BIRTH/DEATH/BURIAL: David E. Langford database, based on data from Ida-Rose L. Hall’s “Progenitors and Descendants of Fielding Langford,” as posted by Allen Leigh: “F v. Mary Margaret LANGFORD was born 25 Feb 1838 in Harrison Township, Clay, Indiana. She died 19 Jul 1929 in Caldwell, Canyon, Idaho and was buried 21 Jul 1929 in Caldwell, Canyon, Idaho” (no sources given). –shb 17 Mar 2004


June 6, 2006 - Posted by | Genealogy, Utah Langfords


  1. My wife is a descendant of A. V. Caldwell’s brother David Henry Caldwell. I am from Canada and grew up with many of Abram Vaughn Caldwell Jr’s descendants. A group of researchers from the various lines of David and Mary ann Vaughn Caldwell’s family are in the process of combining research on these lines. I have a history of Abraham Vaughn Caldwell Sr and Abraham Vaughn Caldwell Jr with many local histories of the descendants. We have pictures of some of Abraham Vaughn Caldwell Sr’s siblings. I took pictures of the grave markers at the Moir Cemetary at Caldwell Alberta this summer. It is completely overgrown with bushes now.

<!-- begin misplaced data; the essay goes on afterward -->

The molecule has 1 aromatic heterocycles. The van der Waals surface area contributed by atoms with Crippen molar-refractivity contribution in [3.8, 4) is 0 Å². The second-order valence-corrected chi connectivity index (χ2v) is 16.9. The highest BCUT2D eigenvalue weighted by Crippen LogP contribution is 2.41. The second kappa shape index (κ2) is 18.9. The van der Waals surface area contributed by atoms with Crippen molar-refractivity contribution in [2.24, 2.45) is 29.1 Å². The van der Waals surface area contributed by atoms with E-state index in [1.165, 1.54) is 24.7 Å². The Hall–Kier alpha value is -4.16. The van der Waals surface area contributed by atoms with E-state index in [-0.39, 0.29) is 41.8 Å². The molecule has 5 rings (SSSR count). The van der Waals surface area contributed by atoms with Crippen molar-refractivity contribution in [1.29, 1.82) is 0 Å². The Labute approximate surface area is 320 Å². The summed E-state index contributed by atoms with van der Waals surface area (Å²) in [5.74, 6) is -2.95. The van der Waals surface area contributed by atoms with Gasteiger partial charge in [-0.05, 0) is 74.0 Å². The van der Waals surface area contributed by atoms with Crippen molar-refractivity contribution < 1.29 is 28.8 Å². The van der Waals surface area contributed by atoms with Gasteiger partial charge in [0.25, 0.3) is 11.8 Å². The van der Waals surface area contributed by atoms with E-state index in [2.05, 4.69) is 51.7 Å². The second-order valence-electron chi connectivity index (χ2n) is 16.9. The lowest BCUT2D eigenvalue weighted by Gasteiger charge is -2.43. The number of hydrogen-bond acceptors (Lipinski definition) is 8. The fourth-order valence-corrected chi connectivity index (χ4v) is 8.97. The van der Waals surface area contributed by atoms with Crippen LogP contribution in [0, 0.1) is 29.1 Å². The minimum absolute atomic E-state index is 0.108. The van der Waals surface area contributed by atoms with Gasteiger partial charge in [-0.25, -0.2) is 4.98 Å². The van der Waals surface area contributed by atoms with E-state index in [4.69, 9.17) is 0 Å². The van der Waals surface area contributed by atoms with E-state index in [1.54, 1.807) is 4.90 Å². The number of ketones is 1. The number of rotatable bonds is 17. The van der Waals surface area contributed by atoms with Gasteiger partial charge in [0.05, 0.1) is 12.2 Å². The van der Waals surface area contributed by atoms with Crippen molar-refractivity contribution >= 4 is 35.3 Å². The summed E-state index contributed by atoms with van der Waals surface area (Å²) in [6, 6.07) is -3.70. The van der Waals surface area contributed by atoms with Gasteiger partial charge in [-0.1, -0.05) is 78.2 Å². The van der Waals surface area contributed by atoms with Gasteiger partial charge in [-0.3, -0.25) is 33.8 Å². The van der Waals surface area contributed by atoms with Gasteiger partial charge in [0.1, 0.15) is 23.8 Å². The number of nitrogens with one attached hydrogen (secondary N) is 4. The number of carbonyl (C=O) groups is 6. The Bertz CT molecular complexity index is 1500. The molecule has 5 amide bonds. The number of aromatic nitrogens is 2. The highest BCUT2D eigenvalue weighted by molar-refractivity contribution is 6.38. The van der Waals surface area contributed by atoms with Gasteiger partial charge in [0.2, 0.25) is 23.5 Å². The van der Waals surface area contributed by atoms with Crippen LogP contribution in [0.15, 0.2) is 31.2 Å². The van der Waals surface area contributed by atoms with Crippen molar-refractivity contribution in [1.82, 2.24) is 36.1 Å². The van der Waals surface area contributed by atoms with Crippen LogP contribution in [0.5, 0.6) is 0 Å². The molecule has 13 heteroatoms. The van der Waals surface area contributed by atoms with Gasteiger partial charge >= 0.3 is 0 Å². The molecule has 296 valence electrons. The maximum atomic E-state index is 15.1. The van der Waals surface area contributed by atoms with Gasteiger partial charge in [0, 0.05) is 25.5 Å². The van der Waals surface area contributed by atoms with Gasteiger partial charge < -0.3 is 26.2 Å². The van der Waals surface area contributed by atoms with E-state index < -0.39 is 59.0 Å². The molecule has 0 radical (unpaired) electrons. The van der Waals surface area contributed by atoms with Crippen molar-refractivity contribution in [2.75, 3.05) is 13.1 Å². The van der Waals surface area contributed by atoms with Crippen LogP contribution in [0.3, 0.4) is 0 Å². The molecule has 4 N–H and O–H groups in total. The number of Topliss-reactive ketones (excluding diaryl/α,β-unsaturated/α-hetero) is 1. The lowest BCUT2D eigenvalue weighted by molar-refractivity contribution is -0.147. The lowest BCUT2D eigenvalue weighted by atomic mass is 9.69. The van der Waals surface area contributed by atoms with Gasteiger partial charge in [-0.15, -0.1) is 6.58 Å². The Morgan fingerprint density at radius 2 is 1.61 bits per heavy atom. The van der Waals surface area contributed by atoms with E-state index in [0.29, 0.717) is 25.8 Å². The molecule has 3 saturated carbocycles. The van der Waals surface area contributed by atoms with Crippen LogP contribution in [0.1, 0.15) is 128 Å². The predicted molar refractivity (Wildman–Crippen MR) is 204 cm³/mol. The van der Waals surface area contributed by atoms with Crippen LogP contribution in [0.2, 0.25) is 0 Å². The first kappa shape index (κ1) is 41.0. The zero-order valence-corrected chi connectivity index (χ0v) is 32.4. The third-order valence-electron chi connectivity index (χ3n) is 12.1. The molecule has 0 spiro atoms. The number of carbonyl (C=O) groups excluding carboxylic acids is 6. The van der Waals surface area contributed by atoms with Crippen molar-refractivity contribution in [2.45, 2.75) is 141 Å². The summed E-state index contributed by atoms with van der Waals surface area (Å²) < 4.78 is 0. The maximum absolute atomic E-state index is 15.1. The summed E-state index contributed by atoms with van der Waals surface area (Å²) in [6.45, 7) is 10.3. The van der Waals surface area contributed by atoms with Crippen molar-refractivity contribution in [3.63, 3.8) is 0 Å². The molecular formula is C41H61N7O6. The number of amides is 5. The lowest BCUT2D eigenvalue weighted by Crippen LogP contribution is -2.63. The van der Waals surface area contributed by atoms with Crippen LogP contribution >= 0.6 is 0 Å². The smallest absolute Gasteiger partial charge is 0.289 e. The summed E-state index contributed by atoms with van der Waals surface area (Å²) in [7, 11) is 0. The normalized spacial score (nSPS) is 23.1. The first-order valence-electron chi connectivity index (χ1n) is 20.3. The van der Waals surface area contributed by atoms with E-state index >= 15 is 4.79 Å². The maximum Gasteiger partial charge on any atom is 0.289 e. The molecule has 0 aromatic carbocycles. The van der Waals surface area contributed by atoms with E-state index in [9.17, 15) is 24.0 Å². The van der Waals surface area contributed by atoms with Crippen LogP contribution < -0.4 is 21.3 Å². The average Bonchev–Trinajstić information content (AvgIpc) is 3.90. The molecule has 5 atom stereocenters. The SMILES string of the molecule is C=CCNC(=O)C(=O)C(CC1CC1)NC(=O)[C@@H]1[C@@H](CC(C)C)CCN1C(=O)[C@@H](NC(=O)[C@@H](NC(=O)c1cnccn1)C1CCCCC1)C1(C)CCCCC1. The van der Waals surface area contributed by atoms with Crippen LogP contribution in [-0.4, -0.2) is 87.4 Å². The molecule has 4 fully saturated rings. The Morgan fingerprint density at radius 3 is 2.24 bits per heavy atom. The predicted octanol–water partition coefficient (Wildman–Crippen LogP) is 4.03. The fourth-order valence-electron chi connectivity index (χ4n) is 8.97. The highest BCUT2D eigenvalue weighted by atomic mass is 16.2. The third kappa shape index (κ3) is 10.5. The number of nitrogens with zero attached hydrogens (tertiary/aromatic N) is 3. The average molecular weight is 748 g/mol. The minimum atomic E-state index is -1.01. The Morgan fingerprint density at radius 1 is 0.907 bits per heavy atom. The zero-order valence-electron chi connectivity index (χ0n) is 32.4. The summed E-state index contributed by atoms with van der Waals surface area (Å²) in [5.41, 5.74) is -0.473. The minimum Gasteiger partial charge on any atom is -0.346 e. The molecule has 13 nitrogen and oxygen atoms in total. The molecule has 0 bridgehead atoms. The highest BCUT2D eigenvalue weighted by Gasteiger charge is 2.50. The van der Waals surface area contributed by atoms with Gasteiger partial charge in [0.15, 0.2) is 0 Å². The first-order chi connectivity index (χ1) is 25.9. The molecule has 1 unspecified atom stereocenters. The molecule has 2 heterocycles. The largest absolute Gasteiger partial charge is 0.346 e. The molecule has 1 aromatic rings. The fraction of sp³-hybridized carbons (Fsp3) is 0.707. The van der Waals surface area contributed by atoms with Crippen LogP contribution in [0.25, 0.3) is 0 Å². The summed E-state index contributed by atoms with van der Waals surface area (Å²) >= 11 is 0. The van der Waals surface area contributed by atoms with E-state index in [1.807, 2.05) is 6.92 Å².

Please pass this on to all serious Caldwell Researchers.


    Comment by Dave Hull | January 17, 2007 | Reply

    • I am the great granddaughter of Abraham Vaughn Caldwell Sr. and would be interested in any info you have available on the web or in print. Thanks.

      Sherrie Pierce
      DOB 2/18/45
      Redmond, Or

      Comment by Sherrie Pierce | May 3, 2010 | Reply